I like to keep my "Home Life" seperate from my "Work Life" for several reasons. However, I make an acception after experiencing one of those "A-Ha!" moments a few weeks ago. My 9-5 job consists of planning events to benefit and fundraise for the Muscular Dystrophy Association (MDA). The best part of my job is meeting the beneficiaries of these fundraisers: the clients and their families who battle this terminal disease every hour of every day. You can probably understand why it's difficult to leave work emotions at work; some days tax my heart strings more than others.
An interesting facet to my job occurs every Wednesday at clinic. We have the opportunity to sit in on doctor's appointments where new MDA clients receive initial diagnosis and counseling. Ok so it's a little intense.... but I love it. One gentleman stood out to me a few weeks ago. We'll call him Ed.
Ed caught my attention for a few reasons: He arrived alone. He seemed physically fit for his age (67). He had a sense of humor much like my own, which made him all too relatable. Ed didn't say much but when he did his commentary remained dry and synical. I liked him.
Unfortunately, Ed had been in and out of doctors and specialist's offices for nearly 2 years. No diagnosis as to why his legs could no longer bear his body weight. Ed's an athlete. A marathoner, to be specific. Why aren't his legs working the way they should? Within the 40 minute appointment, Ed received a diagnosis of ALS (aka Lou Gehrigs disease).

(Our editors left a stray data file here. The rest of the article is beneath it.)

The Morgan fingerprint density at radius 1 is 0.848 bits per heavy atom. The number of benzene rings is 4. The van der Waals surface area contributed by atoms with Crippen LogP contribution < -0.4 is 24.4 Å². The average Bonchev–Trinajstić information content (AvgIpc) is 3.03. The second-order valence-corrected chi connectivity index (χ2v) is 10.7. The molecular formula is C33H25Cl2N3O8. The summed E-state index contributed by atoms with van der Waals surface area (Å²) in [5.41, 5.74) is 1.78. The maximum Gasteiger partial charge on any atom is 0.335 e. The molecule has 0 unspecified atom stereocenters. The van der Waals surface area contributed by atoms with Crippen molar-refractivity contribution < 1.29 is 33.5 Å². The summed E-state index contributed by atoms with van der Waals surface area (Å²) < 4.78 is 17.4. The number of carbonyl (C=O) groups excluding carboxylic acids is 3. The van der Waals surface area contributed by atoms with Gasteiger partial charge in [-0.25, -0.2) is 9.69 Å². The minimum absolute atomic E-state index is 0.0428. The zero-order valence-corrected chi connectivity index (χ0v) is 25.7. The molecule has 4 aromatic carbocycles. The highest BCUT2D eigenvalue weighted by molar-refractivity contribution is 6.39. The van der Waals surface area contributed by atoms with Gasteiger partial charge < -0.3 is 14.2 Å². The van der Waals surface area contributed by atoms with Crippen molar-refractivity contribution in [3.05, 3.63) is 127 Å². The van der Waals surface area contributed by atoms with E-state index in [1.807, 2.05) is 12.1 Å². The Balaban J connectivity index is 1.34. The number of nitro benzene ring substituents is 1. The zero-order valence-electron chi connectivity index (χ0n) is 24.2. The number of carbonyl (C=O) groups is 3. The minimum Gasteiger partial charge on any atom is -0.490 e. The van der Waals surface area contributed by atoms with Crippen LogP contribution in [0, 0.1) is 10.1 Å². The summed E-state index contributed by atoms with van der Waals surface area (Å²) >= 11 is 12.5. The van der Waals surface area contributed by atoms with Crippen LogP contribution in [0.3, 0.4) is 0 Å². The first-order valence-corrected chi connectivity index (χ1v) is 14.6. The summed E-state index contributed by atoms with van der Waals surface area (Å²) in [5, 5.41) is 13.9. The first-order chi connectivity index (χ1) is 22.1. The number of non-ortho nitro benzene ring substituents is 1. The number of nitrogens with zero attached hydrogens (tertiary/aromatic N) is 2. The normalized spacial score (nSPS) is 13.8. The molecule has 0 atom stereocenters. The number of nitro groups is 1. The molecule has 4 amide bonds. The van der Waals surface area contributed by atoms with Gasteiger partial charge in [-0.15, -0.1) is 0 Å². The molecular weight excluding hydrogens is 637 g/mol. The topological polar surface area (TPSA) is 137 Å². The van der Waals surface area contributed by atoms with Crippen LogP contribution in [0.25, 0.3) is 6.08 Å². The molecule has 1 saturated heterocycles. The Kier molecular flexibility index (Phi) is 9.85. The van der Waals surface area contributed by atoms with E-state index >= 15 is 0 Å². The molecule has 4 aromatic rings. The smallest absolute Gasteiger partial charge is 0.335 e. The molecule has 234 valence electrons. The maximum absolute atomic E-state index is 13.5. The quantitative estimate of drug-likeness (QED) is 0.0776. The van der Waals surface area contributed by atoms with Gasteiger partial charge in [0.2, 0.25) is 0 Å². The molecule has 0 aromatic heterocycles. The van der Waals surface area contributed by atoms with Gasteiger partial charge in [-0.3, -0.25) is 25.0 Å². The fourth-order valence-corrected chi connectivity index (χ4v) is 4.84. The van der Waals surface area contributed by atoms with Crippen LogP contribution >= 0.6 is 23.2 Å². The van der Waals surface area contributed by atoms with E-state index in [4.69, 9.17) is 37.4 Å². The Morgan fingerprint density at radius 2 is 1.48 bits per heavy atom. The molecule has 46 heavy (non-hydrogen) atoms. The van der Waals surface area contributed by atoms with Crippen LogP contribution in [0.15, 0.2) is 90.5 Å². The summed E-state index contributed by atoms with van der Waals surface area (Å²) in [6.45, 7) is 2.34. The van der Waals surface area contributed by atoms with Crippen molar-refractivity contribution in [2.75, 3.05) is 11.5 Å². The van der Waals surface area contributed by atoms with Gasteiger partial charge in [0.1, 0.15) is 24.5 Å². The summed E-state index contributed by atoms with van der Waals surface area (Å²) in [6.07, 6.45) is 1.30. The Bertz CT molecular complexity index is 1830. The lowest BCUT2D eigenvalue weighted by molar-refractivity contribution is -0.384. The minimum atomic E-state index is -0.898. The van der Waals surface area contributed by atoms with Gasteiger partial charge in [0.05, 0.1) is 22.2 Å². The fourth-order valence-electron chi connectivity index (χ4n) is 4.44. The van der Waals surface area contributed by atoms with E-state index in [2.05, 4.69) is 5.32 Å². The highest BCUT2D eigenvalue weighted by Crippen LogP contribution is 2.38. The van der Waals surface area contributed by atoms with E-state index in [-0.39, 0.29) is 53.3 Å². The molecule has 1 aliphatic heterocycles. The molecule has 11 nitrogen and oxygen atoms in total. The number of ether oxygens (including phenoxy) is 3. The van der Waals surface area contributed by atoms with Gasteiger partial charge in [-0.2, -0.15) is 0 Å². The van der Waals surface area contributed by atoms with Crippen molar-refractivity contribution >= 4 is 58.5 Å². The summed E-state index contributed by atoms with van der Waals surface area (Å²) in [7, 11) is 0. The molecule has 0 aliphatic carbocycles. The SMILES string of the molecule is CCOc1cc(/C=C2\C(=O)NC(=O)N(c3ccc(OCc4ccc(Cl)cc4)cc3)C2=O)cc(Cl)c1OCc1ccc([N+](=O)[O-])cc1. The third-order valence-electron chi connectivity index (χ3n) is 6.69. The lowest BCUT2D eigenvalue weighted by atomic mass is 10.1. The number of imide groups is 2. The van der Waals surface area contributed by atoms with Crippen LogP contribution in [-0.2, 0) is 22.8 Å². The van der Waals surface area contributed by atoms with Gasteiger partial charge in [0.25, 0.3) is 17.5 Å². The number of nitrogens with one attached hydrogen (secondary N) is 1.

Enter the not-so-fun portion of my job. How do you offer a smile to someone who just received a terminal diagnosis? Ed will die from this muscle-wasting disease, one where your muscles are viewed as a sort of bank account that never get's replenished. Once you've used them, they're gone.
One of the few questions Ed asked perked my ears. "You mean I'll never run again?" He had hoped that some sort of rehabilitation could give him is legs back. ALS patients- and most patients with muscular dystrophy- are instructed to avoid tiresome activities because their muscles don't rejuvinate themselves like ours do. No trips to the mall. No evening walks through the neighborhood or on the beach. No marathons.
I didn't talk with Ed much but I knew I liked him. Like I said, we have similar personalities and could have possibly run the same race in another life.
Ever since my visit on that particular Wednesday, I think of Ed while i tie my running shoes. How many times have you talked yourself out of a run for one reason or another? I can tell you that ever since my visit with Ed, I can't think of any reasons that override the feelings I felt that day. Which raises the question,
Who do You Run For?